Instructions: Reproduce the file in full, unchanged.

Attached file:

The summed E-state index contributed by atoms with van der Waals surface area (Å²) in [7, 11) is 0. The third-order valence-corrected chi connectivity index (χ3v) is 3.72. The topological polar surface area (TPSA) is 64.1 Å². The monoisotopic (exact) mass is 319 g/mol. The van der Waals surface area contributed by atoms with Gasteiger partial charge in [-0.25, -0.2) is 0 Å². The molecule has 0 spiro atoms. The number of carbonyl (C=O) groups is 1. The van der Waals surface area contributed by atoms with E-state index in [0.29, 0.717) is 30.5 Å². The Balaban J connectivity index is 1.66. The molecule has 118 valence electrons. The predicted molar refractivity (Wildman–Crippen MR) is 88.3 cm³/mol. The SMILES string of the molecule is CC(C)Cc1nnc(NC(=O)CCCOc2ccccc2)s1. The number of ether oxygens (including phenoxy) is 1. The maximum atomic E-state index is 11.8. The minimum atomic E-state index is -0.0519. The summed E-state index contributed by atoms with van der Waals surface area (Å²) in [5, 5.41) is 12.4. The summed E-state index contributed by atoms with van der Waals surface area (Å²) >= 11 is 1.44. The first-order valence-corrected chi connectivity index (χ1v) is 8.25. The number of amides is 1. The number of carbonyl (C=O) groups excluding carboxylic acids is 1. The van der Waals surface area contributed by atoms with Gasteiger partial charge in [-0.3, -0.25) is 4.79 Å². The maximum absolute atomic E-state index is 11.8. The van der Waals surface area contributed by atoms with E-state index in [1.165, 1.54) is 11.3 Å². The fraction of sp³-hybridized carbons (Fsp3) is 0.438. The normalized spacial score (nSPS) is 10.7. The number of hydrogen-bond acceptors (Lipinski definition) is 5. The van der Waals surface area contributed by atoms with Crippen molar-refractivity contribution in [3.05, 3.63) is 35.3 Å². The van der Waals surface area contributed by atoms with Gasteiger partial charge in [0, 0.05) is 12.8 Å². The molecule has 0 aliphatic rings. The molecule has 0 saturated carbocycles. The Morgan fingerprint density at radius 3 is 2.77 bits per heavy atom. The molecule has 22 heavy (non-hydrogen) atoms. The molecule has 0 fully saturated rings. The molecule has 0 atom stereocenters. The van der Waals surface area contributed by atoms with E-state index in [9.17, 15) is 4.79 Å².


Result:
The summed E-state index contributed by atoms with van der Waals surface area (Å²) in [7, 11) is 0. The third-order valence-corrected chi connectivity index (χ3v) is 3.72. The topological polar surface area (TPSA) is 64.1 Å². The monoisotopic (exact) mass is 319 g/mol. The van der Waals surface area contributed by atoms with Gasteiger partial charge in [-0.25, -0.2) is 0 Å². The molecule has 0 spiro atoms. The number of carbonyl (C=O) groups is 1. The van der Waals surface area contributed by atoms with E-state index in [0.29, 0.717) is 30.5 Å². The Balaban J connectivity index is 1.66. The molecule has 118 valence electrons. The predicted molar refractivity (Wildman–Crippen MR) is 88.3 cm³/mol. The SMILES string of the molecule is CC(C)Cc1nnc(NC(=O)CCCOc2ccccc2)s1. The number of ether oxygens (including phenoxy) is 1. The maximum atomic E-state index is 11.8. The minimum atomic E-state index is -0.0519. The summed E-state index contributed by atoms with van der Waals surface area (Å²) in [5, 5.41) is 12.4. The summed E-state index contributed by atoms with van der Waals surface area (Å²) >= 11 is 1.44. The first-order valence-corrected chi connectivity index (χ1v) is 8.25. The number of amides is 1. The number of carbonyl (C=O) groups excluding carboxylic acids is 1. The van der Waals surface area contributed by atoms with Gasteiger partial charge in [-0.3, -0.25) is 4.79 Å². The maximum absolute atomic E-state index is 11.8. The van der Waals surface area contributed by atoms with E-state index in [1.165, 1.54) is 11.3 Å². The fraction of sp³-hybridized carbons (Fsp3) is 0.438. The normalized spacial score (nSPS) is 10.7. The number of hydrogen-bond acceptors (Lipinski definition) is 5. The van der Waals surface area contributed by atoms with Crippen molar-refractivity contribution in [3.05, 3.63) is 35.3 Å². The van der Waals surface area contributed by atoms with Gasteiger partial charge in [0, 0.05) is 12.8 Å². The molecule has 0 aliphatic rings. The molecule has 0 saturated carbocycles. The Morgan fingerprint density at radius 3 is 2.77 bits per heavy atom. The molecule has 22 heavy (non-hydrogen) atoms. The molecule has 0 fully saturated rings. The molecule has 0 atom stereocenters. The van der Waals surface area contributed by atoms with E-state index in [9.17, 15) is 4.79 Å².